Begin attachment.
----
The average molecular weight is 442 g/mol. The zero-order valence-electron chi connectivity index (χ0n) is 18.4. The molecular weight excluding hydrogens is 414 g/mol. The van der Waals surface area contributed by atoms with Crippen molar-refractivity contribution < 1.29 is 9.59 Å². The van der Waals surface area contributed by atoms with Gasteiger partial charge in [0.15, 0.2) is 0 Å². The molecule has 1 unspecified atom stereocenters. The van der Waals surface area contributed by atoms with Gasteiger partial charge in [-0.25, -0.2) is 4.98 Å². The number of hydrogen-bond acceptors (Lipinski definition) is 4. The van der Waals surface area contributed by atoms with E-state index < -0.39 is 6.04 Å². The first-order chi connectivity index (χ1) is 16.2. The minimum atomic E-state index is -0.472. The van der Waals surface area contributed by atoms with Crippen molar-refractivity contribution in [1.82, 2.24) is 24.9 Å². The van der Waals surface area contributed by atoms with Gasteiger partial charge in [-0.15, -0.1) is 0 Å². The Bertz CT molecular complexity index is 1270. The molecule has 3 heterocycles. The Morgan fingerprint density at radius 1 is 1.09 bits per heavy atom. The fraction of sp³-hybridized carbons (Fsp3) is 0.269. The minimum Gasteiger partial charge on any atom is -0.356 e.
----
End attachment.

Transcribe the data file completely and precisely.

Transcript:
The average molecular weight is 442 g/mol. The zero-order valence-electron chi connectivity index (χ0n) is 18.4. The molecular weight excluding hydrogens is 414 g/mol. The van der Waals surface area contributed by atoms with Crippen molar-refractivity contribution < 1.29 is 9.59 Å². The van der Waals surface area contributed by atoms with Gasteiger partial charge in [0.15, 0.2) is 0 Å². The molecule has 1 unspecified atom stereocenters. The van der Waals surface area contributed by atoms with Gasteiger partial charge in [-0.25, -0.2) is 4.98 Å². The number of hydrogen-bond acceptors (Lipinski definition) is 4. The van der Waals surface area contributed by atoms with E-state index < -0.39 is 6.04 Å². The first-order chi connectivity index (χ1) is 16.2. The minimum atomic E-state index is -0.472. The van der Waals surface area contributed by atoms with Crippen molar-refractivity contribution in [1.82, 2.24) is 24.9 Å². The van der Waals surface area contributed by atoms with Gasteiger partial charge in [-0.15, -0.1) is 0 Å². The Bertz CT molecular complexity index is 1270. The molecule has 3 heterocycles. The Morgan fingerprint density at radius 1 is 1.09 bits per heavy atom. The fraction of sp³-hybridized carbons (Fsp3) is 0.269. The minimum Gasteiger partial charge on any atom is -0.356 e.